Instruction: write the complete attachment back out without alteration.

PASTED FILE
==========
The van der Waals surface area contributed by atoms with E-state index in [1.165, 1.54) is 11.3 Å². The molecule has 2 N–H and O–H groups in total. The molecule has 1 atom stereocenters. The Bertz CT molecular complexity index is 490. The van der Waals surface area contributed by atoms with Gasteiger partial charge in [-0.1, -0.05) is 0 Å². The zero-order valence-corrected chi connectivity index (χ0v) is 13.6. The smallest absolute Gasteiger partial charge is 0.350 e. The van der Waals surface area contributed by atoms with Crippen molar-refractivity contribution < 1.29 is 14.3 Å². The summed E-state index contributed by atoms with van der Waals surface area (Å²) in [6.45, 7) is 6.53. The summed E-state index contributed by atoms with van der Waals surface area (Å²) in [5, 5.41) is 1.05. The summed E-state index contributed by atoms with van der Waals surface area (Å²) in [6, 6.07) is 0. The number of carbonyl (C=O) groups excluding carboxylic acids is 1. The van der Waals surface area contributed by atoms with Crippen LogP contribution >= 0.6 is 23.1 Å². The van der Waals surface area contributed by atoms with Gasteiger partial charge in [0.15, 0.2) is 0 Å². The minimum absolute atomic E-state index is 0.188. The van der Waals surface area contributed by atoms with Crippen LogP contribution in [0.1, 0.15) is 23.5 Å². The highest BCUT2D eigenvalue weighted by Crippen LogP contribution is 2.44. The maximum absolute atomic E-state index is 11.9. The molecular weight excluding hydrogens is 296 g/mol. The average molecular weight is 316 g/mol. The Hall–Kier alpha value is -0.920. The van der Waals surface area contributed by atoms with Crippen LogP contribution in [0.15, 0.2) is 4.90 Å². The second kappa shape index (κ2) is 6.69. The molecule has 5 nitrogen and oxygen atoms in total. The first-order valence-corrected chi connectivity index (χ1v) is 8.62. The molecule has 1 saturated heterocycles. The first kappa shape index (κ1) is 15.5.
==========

The van der Waals surface area contributed by atoms with E-state index in [1.165, 1.54) is 11.3 Å². The molecule has 2 N–H and O–H groups in total. The molecule has 1 atom stereocenters. The Bertz CT molecular complexity index is 490. The van der Waals surface area contributed by atoms with Gasteiger partial charge in [-0.1, -0.05) is 0 Å². The zero-order valence-corrected chi connectivity index (χ0v) is 13.6. The smallest absolute Gasteiger partial charge is 0.350 e. The van der Waals surface area contributed by atoms with Crippen molar-refractivity contribution < 1.29 is 14.3 Å². The summed E-state index contributed by atoms with van der Waals surface area (Å²) in [6.45, 7) is 6.53. The summed E-state index contributed by atoms with van der Waals surface area (Å²) in [5, 5.41) is 1.05. The summed E-state index contributed by atoms with van der Waals surface area (Å²) in [6, 6.07) is 0. The number of carbonyl (C=O) groups excluding carboxylic acids is 1. The van der Waals surface area contributed by atoms with Crippen LogP contribution >= 0.6 is 23.1 Å². The van der Waals surface area contributed by atoms with Gasteiger partial charge in [0.15, 0.2) is 0 Å². The minimum absolute atomic E-state index is 0.188. The van der Waals surface area contributed by atoms with Crippen LogP contribution in [0.1, 0.15) is 23.5 Å². The highest BCUT2D eigenvalue weighted by Crippen LogP contribution is 2.44. The maximum absolute atomic E-state index is 11.9. The molecular weight excluding hydrogens is 296 g/mol. The average molecular weight is 316 g/mol. The Hall–Kier alpha value is -0.920. The van der Waals surface area contributed by atoms with Crippen LogP contribution in [0.15, 0.2) is 4.90 Å². The second kappa shape index (κ2) is 6.69. The molecule has 5 nitrogen and oxygen atoms in total. The first-order valence-corrected chi connectivity index (χ1v) is 8.62. The molecule has 1 saturated heterocycles. The first kappa shape index (κ1) is 15.5.